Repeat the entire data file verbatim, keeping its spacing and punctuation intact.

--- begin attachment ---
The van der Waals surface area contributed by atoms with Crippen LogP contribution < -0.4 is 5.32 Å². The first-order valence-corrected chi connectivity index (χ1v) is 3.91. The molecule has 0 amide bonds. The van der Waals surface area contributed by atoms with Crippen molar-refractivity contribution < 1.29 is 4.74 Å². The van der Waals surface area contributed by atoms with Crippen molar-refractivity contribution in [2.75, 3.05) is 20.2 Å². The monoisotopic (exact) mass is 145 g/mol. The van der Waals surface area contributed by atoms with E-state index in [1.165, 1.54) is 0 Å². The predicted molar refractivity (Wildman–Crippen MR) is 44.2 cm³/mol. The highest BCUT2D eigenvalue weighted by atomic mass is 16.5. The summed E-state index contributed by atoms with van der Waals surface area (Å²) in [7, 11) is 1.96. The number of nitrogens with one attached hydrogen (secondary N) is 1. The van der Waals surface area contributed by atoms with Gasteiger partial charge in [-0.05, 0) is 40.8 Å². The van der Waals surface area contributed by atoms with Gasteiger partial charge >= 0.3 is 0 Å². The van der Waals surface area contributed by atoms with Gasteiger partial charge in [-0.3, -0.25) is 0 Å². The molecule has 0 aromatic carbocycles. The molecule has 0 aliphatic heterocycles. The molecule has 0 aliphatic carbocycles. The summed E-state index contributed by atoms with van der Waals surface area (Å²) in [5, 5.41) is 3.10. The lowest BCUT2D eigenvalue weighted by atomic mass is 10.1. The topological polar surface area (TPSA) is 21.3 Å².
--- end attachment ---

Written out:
The van der Waals surface area contributed by atoms with Crippen LogP contribution < -0.4 is 5.32 Å². The first-order valence-corrected chi connectivity index (χ1v) is 3.91. The molecule has 0 amide bonds. The van der Waals surface area contributed by atoms with Crippen molar-refractivity contribution < 1.29 is 4.74 Å². The van der Waals surface area contributed by atoms with Crippen molar-refractivity contribution in [2.75, 3.05) is 20.2 Å². The monoisotopic (exact) mass is 145 g/mol. The van der Waals surface area contributed by atoms with E-state index in [1.165, 1.54) is 0 Å². The predicted molar refractivity (Wildman–Crippen MR) is 44.2 cm³/mol. The highest BCUT2D eigenvalue weighted by atomic mass is 16.5. The summed E-state index contributed by atoms with van der Waals surface area (Å²) in [7, 11) is 1.96. The number of nitrogens with one attached hydrogen (secondary N) is 1. The van der Waals surface area contributed by atoms with Gasteiger partial charge in [-0.05, 0) is 40.8 Å². The van der Waals surface area contributed by atoms with Gasteiger partial charge >= 0.3 is 0 Å². The van der Waals surface area contributed by atoms with Gasteiger partial charge in [-0.3, -0.25) is 0 Å². The molecule has 0 aromatic carbocycles. The molecule has 0 aliphatic heterocycles. The molecule has 0 aliphatic carbocycles. The summed E-state index contributed by atoms with van der Waals surface area (Å²) in [5, 5.41) is 3.10. The lowest BCUT2D eigenvalue weighted by atomic mass is 10.1. The topological polar surface area (TPSA) is 21.3 Å².